One in three people facing hunger unlikely to qualify for SNAP

Posted 5/15/23

For the 13th year, Feeding America has published its landmark research study, Map the Meal Gap...

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One in three people facing hunger unlikely to qualify for SNAP

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FORT PEIRCE — For the 13th year, Feeding America has published its landmark research study, Map the Meal Gap, which once again finds that food insecurity exists in all 3,143 counties and county equivalents as well as 436 congressional districts in all 50 states and the District of Columbia. Map the Meal Gap is the only study that provides local-level estimates of food insecurity and food costs across the United States. This year’s county estimates indicate 12.5 million or 1 in 3 individuals experiencing food insecurity may not be eligible for the Supplemental Nutrition Assistance Program (SNAP), after accounting for state-specific gross income limits.

The estimates released reflect data from 2021, a year in which SNAP benefits increased by 20% for recipients. SNAP Emergency Allotments that have now expired, the adjustments to the Thrifty Food Plan, and other supports, like the Child Tax Credit which ended at the close of 2021, all reduced poverty and were critical in supporting our neighbors in need. The enhanced benefit levels, along with other social supports, were likely reasons why food insecurity for the overall population reached historically low levels.

“In 2021, we saw food insecurity decline due in great part to an unprecedented response from the charitable food sector and government nutrition programs,” said Tom Summerfelt, Ph.D., Chief Research Officer of Feeding America. “A strong public and private response to the pandemic helped mitigate national food insecurity from rising significantly in 2020, with many of those response efforts continuing in 2021. This release of Map the Meal Gap comes at a critical time, as most COVID-era programs that supported those in need have now expired. That, coupled with elevated levels of inflation, may be a recipe for food insecurity to increase again if we do not expand efforts to ensure everyone has access to the food and resources they need to thrive.”

Treasure Coast Food Bank is one of 200 food banks that are part of Feeding America’s nationwide food bank network. At the local level, Map the Meal Gap finds that food insecurity rates on the Treasure Coast are 11.3%. Food insecurity rates are higher among Black residents at 19% and Hispanic residents at 13%, compared to 7% among white, non-Hispanic residents. Roughly 30% of the food insecure population does not qualify for SNAP benefits.

“The last three years have been especially hard on Treasure Coast residents as they navigate cost of living increases, the end of emergency SNAP allotments and the rising cost of groceries,” said Judith Cruz, President and CEO of Treasure Coast Food Bank. “We are committed to keeping our neighbors above the water and to continually provide resources that benefit their overall health and wellness. There are many factors that affect food insecurity, and we offer wraparound resources to assist in ending hunger through programs for all ages, including Healthy Options for the Elderly, Your Plate Health & Wellness Center and job training.”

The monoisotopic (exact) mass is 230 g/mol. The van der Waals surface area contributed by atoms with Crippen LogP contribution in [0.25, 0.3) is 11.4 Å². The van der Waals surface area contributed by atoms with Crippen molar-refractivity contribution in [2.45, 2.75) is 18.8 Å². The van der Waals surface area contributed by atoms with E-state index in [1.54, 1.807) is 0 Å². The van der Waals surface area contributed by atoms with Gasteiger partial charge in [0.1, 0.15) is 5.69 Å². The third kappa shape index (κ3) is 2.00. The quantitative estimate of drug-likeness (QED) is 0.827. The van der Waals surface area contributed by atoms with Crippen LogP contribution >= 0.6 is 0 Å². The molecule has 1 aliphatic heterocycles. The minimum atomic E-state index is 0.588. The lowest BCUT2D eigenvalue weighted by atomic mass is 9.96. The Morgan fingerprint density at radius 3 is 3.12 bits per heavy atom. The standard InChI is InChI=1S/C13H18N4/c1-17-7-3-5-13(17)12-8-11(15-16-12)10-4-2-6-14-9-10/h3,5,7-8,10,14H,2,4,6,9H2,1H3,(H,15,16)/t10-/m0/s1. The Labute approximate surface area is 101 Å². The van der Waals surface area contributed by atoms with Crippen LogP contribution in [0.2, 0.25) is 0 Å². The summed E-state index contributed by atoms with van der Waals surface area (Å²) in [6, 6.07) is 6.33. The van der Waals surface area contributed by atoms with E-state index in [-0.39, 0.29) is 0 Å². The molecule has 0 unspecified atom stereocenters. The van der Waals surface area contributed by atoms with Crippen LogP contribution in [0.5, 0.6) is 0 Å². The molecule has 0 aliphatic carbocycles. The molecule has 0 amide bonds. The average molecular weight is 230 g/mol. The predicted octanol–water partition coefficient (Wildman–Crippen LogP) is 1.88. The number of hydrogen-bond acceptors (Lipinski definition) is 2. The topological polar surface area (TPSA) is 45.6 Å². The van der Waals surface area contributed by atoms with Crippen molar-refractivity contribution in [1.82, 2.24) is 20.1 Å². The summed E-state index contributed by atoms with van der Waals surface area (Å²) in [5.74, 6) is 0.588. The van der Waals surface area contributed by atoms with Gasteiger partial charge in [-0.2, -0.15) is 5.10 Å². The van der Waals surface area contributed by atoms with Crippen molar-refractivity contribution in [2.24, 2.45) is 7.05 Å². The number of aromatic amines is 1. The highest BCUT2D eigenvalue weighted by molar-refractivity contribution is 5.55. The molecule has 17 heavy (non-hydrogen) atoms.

Other key findings of Map the Meal Gap include:
• In 2021, 9.5% of the population age 50 to 59, or 3.8 million older adults were food insecure.

• On a national level, food insecurity among Black individuals was 19.7%, 16.6% for Latino individuals and 6.7% for white, non-Hispanic individuals in 2021.
• 1 in 8 children across the U.S. may experience food insecurity.
• 1 in 3 people facing hunger are unlikely to qualify for SNAP.

Dr. Craig Gundersen, Snee Family Endowed Chair at the Baylor Collaborative on Hunger and Poverty and a Professor in the Department of Economics at Baylor University and a member of Feeding America’s Technical Advisory Group is the lead researcher of Map the Meal Gap. The study is supported by Conagra Brands Foundation and NielsenIQ.

Map the Meal Gap provides the following data online through an interactive map:
• The estimated prevalence of food insecurity among the overall and child populations for every U.S. state, county, and congressional district, as well as the service area of each Feeding America food bank.
• The estimated food insecurity prevalence for Black, Latino, and white communities where sufficient sample sizes have allowed estimates to be generated.

• The estimated percentage of the overall population in food-insecure households that are income eligible for SNAP and the estimated percentage of the child population in food-insecure households that are income eligible for free or reduced-price meals.
• The average meal cost in every state and county.
• The food budget shortfall in every state and county.
• For the first time in 2023, the map now also includes state-level food insecurity estimates for seniors and adults age 50-59, produced as part of Feeding America’s State of Senior Hunger report series.

Map the Meal Gap was awarded the 2021 Policy Impact Award by the American Association for Public Opinion Research. The full suite of Map the Meal Gap research from Feeding America allows policymakers, state agencies, corporate partners, food banks and advocates to develop integrated strategies to fight hunger on a community level.

To explore the various research tools and briefs available from Feeding America, visit feedingamerica.org/research. For more information about Treasure Coast Food Bank and how to help end hunger on the Treasure Coast visit stophunger.org.

Treasure Coast Food Bank, TCFB, feeding, hungry, SNAP, food stamps

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